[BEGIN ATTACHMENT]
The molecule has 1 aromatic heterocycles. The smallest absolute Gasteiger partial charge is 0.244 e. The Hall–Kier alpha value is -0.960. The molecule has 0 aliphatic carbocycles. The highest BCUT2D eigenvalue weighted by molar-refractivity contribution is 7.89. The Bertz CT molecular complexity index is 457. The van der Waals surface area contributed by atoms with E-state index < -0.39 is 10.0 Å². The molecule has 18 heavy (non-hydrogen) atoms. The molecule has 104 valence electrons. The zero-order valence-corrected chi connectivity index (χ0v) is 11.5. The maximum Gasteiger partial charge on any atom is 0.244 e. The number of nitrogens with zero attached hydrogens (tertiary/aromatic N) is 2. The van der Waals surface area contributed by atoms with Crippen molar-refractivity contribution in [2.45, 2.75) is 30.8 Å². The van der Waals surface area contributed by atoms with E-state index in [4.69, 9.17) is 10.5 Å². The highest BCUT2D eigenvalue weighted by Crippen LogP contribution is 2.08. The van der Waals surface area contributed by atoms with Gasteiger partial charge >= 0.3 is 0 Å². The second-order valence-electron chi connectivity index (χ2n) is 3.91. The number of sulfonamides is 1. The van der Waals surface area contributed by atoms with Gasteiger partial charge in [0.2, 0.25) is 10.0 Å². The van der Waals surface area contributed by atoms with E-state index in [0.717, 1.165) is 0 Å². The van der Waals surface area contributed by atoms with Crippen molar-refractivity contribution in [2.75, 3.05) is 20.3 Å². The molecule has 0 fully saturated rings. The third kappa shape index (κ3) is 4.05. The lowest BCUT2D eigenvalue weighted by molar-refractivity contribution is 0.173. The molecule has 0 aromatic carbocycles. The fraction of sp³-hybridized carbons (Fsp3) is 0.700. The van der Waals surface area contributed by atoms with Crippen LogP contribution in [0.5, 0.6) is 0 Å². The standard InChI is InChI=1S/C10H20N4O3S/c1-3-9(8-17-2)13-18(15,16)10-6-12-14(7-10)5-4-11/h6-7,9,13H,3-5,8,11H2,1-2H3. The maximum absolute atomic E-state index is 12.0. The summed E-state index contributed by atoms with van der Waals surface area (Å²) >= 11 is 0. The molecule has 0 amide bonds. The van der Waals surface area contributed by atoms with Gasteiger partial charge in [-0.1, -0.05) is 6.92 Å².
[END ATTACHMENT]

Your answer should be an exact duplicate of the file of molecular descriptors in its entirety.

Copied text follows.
The molecule has 1 aromatic heterocycles. The smallest absolute Gasteiger partial charge is 0.244 e. The Hall–Kier alpha value is -0.960. The molecule has 0 aliphatic carbocycles. The highest BCUT2D eigenvalue weighted by molar-refractivity contribution is 7.89. The Bertz CT molecular complexity index is 457. The van der Waals surface area contributed by atoms with E-state index < -0.39 is 10.0 Å². The molecule has 18 heavy (non-hydrogen) atoms. The molecule has 104 valence electrons. The zero-order valence-corrected chi connectivity index (χ0v) is 11.5. The maximum Gasteiger partial charge on any atom is 0.244 e. The number of nitrogens with zero attached hydrogens (tertiary/aromatic N) is 2. The van der Waals surface area contributed by atoms with Crippen molar-refractivity contribution in [2.45, 2.75) is 30.8 Å². The van der Waals surface area contributed by atoms with E-state index in [4.69, 9.17) is 10.5 Å². The highest BCUT2D eigenvalue weighted by Crippen LogP contribution is 2.08. The van der Waals surface area contributed by atoms with Gasteiger partial charge >= 0.3 is 0 Å². The second-order valence-electron chi connectivity index (χ2n) is 3.91. The number of sulfonamides is 1. The van der Waals surface area contributed by atoms with Gasteiger partial charge in [0.2, 0.25) is 10.0 Å². The van der Waals surface area contributed by atoms with E-state index in [0.717, 1.165) is 0 Å². The van der Waals surface area contributed by atoms with Crippen molar-refractivity contribution in [2.75, 3.05) is 20.3 Å². The molecule has 0 fully saturated rings. The third kappa shape index (κ3) is 4.05. The lowest BCUT2D eigenvalue weighted by molar-refractivity contribution is 0.173. The molecule has 0 aromatic carbocycles. The fraction of sp³-hybridized carbons (Fsp3) is 0.700. The van der Waals surface area contributed by atoms with Crippen LogP contribution in [0.5, 0.6) is 0 Å². The standard InChI is InChI=1S/C10H20N4O3S/c1-3-9(8-17-2)13-18(15,16)10-6-12-14(7-10)5-4-11/h6-7,9,13H,3-5,8,11H2,1-2H3. The maximum absolute atomic E-state index is 12.0. The summed E-state index contributed by atoms with van der Waals surface area (Å²) >= 11 is 0. The molecule has 0 amide bonds. The van der Waals surface area contributed by atoms with Gasteiger partial charge in [-0.1, -0.05) is 6.92 Å².